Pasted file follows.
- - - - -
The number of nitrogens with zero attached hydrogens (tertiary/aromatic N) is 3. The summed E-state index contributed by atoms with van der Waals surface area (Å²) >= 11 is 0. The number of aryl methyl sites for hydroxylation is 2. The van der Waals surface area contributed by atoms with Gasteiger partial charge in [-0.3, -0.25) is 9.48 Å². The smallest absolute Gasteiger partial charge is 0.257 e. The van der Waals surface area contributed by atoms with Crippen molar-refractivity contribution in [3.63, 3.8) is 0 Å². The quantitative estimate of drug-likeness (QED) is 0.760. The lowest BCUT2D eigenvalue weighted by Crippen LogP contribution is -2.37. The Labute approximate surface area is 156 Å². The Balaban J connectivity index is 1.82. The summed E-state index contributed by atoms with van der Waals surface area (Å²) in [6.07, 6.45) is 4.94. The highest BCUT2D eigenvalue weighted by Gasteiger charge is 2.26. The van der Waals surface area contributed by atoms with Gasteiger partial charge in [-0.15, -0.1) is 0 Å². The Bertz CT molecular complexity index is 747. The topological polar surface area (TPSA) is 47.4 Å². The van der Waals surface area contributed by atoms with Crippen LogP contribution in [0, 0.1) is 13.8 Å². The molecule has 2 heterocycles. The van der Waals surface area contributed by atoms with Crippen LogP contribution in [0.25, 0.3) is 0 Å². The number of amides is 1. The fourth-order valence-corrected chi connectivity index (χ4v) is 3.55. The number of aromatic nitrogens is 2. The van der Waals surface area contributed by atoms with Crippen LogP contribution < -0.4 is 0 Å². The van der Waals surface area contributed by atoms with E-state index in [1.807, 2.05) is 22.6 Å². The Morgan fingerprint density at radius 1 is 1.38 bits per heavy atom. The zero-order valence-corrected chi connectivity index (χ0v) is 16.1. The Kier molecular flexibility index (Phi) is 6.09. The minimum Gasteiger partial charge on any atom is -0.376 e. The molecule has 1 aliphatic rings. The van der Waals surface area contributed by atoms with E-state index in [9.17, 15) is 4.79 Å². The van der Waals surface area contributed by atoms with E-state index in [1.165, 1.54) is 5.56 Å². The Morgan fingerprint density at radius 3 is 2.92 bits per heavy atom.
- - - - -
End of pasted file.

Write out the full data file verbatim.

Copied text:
The number of nitrogens with zero attached hydrogens (tertiary/aromatic N) is 3. The summed E-state index contributed by atoms with van der Waals surface area (Å²) >= 11 is 0. The number of aryl methyl sites for hydroxylation is 2. The van der Waals surface area contributed by atoms with Gasteiger partial charge in [-0.3, -0.25) is 9.48 Å². The smallest absolute Gasteiger partial charge is 0.257 e. The van der Waals surface area contributed by atoms with Crippen molar-refractivity contribution in [3.63, 3.8) is 0 Å². The quantitative estimate of drug-likeness (QED) is 0.760. The lowest BCUT2D eigenvalue weighted by Crippen LogP contribution is -2.37. The Labute approximate surface area is 156 Å². The Balaban J connectivity index is 1.82. The summed E-state index contributed by atoms with van der Waals surface area (Å²) in [6.07, 6.45) is 4.94. The highest BCUT2D eigenvalue weighted by Gasteiger charge is 2.26. The van der Waals surface area contributed by atoms with Gasteiger partial charge in [-0.15, -0.1) is 0 Å². The Bertz CT molecular complexity index is 747. The topological polar surface area (TPSA) is 47.4 Å². The van der Waals surface area contributed by atoms with Crippen LogP contribution in [0, 0.1) is 13.8 Å². The molecule has 2 heterocycles. The van der Waals surface area contributed by atoms with Crippen LogP contribution in [0.25, 0.3) is 0 Å². The number of amides is 1. The fourth-order valence-corrected chi connectivity index (χ4v) is 3.55. The number of aromatic nitrogens is 2. The van der Waals surface area contributed by atoms with Crippen LogP contribution < -0.4 is 0 Å². The van der Waals surface area contributed by atoms with E-state index in [1.807, 2.05) is 22.6 Å². The Morgan fingerprint density at radius 1 is 1.38 bits per heavy atom. The zero-order valence-corrected chi connectivity index (χ0v) is 16.1. The Kier molecular flexibility index (Phi) is 6.09. The minimum Gasteiger partial charge on any atom is -0.376 e. The molecule has 1 aliphatic rings. The van der Waals surface area contributed by atoms with E-state index in [9.17, 15) is 4.79 Å². The van der Waals surface area contributed by atoms with E-state index in [1.165, 1.54) is 5.56 Å². The Morgan fingerprint density at radius 3 is 2.92 bits per heavy atom.